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World Refugees’ Day: Fate of IDPs in North Eastern Nigeria

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Haruna Isa

Today being the 20th June which marks the World Refugees’ Day. It is the day that was set aside by the United Nations in order to know the plight of Refugees or Internally displaced persons.

In a world where violence forces thousands of families to flee for their lives each day, the time is now to show that the global public stands with refugees.
Around the world, communities, schools, businesses, faith groups and people from all walks of life are taking big and small steps in solidarity with refugees.

The humanitarian crisis in Borno, Adamawa and Yobe states in Nigeria’s north-east, that has spilled over into the Lake Chad region, is among the most severe humanitarian crises in the world today. 7.1 million people in Nigeria are in need of urgent, life-saving humanitarian assistance in 2019 and 6.2 million are targeted to receive aid.

The crisis, largely triggered by a regionalized armed conflict, is first and foremost a protection crisis. Civilians continue to bear the brunt of a conflict that has led to widespread forced displacement and violations of international humanitarian and human rights law.

Since the start of the conflict in 2009, more than 27,000 people have been killed and thousands of women and girls abducted. Violence against women, girls and children, including sexual violence, exposure to trafficking, and other forms of gender-based violence, is all too common yet underreported. Women are often forced into survival sex in exchange for food, movement and items to meet their basic needs, while some vulnerable households have resorted to early marriage and child labour. Thousands of children swell in the ranks of armed actors and predominantly women and children are compelled by non-state armed groups to carry person-borne improvised explosive devices.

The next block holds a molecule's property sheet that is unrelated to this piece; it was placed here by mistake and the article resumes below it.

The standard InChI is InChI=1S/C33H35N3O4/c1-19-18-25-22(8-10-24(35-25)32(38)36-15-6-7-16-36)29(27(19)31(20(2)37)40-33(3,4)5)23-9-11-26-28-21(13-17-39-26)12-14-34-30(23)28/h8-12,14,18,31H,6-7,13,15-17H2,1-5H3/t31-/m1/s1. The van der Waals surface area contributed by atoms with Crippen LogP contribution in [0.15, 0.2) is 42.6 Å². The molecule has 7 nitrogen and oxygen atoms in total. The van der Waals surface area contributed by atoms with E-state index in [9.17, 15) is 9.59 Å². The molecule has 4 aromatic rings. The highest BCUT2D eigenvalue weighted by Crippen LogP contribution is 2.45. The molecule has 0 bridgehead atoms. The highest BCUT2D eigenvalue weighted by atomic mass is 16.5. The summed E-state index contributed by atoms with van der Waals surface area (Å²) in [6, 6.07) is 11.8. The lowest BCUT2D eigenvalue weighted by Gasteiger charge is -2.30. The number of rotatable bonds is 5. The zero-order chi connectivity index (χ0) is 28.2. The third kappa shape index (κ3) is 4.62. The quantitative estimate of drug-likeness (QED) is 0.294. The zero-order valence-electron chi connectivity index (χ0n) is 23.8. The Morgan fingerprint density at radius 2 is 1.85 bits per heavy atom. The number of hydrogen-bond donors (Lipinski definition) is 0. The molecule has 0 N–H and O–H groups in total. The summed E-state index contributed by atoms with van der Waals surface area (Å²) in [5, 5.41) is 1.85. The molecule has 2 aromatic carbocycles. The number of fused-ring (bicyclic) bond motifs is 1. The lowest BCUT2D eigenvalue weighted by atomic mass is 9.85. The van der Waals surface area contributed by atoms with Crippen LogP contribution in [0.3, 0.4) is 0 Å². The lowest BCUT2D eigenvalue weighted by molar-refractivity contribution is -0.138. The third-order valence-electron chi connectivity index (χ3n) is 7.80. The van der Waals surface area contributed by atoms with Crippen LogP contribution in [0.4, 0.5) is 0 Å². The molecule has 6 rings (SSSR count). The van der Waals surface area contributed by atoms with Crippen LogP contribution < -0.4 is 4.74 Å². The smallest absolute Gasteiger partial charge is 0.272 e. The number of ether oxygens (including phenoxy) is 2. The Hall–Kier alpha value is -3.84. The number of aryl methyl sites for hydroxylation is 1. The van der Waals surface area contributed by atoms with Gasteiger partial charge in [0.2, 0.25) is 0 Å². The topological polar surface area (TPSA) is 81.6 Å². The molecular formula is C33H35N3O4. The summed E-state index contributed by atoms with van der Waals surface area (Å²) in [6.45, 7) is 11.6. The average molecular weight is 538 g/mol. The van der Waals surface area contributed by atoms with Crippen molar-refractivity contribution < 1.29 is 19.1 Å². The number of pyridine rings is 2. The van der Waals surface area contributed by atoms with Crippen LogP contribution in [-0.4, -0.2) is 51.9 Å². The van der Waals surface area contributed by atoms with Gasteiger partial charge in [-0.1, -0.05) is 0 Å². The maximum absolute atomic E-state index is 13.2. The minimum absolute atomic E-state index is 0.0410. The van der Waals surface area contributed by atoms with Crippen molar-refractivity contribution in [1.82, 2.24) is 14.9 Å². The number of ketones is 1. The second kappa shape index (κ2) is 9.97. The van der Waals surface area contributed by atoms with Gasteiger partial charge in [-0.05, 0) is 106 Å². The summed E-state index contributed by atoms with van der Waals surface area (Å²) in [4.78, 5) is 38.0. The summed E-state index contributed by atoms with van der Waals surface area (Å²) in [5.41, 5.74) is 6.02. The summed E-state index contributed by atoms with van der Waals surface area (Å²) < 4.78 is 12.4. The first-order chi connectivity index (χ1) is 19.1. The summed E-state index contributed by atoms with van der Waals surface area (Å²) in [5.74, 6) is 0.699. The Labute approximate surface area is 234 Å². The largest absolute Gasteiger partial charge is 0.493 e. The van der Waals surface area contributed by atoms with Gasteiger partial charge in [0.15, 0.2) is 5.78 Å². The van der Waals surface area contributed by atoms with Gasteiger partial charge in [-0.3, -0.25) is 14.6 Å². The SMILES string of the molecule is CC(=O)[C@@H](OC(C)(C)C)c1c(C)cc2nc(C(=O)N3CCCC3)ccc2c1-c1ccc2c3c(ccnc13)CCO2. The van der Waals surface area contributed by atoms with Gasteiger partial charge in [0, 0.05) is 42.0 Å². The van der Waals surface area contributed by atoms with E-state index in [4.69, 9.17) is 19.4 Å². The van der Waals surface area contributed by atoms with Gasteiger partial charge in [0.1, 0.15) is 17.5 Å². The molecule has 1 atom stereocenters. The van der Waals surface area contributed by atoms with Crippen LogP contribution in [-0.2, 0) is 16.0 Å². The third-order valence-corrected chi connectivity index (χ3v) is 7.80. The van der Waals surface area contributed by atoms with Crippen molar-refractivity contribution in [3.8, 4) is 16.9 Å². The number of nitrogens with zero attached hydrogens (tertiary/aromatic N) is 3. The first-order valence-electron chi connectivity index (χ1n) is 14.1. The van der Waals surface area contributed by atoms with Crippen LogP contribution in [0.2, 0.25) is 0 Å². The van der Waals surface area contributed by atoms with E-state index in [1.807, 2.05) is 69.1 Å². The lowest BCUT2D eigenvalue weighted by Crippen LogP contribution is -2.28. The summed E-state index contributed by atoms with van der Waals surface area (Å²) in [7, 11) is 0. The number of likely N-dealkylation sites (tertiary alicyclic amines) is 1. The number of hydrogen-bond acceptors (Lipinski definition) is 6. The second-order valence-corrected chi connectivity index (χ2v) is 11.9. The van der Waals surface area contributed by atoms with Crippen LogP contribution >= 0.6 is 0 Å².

From the other side of the conflict, 167 individuals in 49 families were forcefully returned by the Cameroonian military from the border region of Kolofata, Cameroon into Banki, Borno State. UNHCR monitors on the ground reported that the new arrivals were screened by the Nigerian military. In mid-January, more than 300 individuals were also returned to Banki, Nigeria from Kolofata in Cameroon by the military. During that time, UNHCR High Commissioner for Refugees Filippo Grandi in a statement described the action as totally unexpected and expressed concerns about how the forced returns were putting the lives of thousands of refugees at further risk. He also appealed to Cameroon to continue its open door and hospitable policy and practices and to immediately halt more forced returns. The High Commissioner called upon the Government of Cameroon to ensure full compliance with its refugee protection obligations under its own national legislation, as well as international law.